"In a Labor Day email obtained by WHYY/NewsWorks, The Inquirer's Harold Jackson speaks out against plans to reduce the daily opinion section of The Inquirer to one page, starting next Monday.

"For decades, the paper has had what is known as an 'oped' page (literally OPposite EDitorial) page six days a week. The page usually carries commentaries by members of the community, syndicated commentators and some of the paper's own columnists.


"The Saturday oped page was dropped for cost-cutting reasons in the middle of the last decade.

"Jackson, writing to people whose work has appeared on the Inquirer oped page over the year, urged recipients of the email to protest the decision to the papers' owners. He listed several owners' emails. . . ."


His email said the reduction "not only does a disservice to the greater Philadelphia community, but represents a reduction in the status of one of America's largest cities."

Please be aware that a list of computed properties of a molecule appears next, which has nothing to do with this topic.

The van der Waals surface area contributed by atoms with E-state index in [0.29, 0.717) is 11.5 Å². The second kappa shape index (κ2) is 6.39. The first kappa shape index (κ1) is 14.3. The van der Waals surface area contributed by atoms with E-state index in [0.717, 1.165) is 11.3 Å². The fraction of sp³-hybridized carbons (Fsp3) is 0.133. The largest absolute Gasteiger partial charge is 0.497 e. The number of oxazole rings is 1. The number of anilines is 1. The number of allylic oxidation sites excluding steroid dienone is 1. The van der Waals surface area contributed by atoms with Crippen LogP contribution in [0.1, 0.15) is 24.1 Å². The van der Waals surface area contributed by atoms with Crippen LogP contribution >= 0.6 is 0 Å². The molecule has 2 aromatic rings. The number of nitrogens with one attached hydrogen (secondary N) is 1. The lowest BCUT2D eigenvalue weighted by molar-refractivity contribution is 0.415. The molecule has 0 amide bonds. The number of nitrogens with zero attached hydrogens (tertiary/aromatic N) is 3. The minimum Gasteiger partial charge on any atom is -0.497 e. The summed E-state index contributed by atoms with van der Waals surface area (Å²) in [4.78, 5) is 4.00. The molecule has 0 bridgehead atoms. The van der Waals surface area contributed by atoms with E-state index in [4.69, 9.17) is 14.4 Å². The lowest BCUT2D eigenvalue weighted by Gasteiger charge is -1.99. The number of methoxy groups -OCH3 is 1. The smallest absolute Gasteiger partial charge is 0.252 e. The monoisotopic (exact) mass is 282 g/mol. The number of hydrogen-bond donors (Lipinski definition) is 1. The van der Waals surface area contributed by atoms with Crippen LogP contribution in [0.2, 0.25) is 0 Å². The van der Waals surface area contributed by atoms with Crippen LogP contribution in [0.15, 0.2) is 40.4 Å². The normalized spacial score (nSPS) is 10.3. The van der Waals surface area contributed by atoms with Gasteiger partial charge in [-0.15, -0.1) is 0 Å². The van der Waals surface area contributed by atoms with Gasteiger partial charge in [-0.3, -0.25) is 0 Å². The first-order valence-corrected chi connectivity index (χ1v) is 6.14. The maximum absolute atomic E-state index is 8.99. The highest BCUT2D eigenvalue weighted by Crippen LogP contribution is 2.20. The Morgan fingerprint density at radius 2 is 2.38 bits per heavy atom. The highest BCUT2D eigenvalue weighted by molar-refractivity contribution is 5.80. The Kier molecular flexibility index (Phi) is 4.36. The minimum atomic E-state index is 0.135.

Jackson declined to comment.

As a result of the cutback, Melanie Burney, an editorial writer at the Inquirer since 2008, was transferred to a reporter's job in the New Jersey bureau effective Sept. 9.


NPR's "LatinoUSA" Expands to an Hour

"On September 6th, 2013, NPR's Latino USA with Maria Hinojosa, the foremost Latino voice in public media and longest running Latino-focused program on radio, will expand to an hour," the Futuro Media Group, the show's producers, announced Wednesday.


"Building on its 20 year tradition, the new Latino USA will be fast-paced, lively and smart with varied points of view and writing designed for the weekend NPR listener. The program will continue to chronicle how Latinos are living in, shaping and changing America.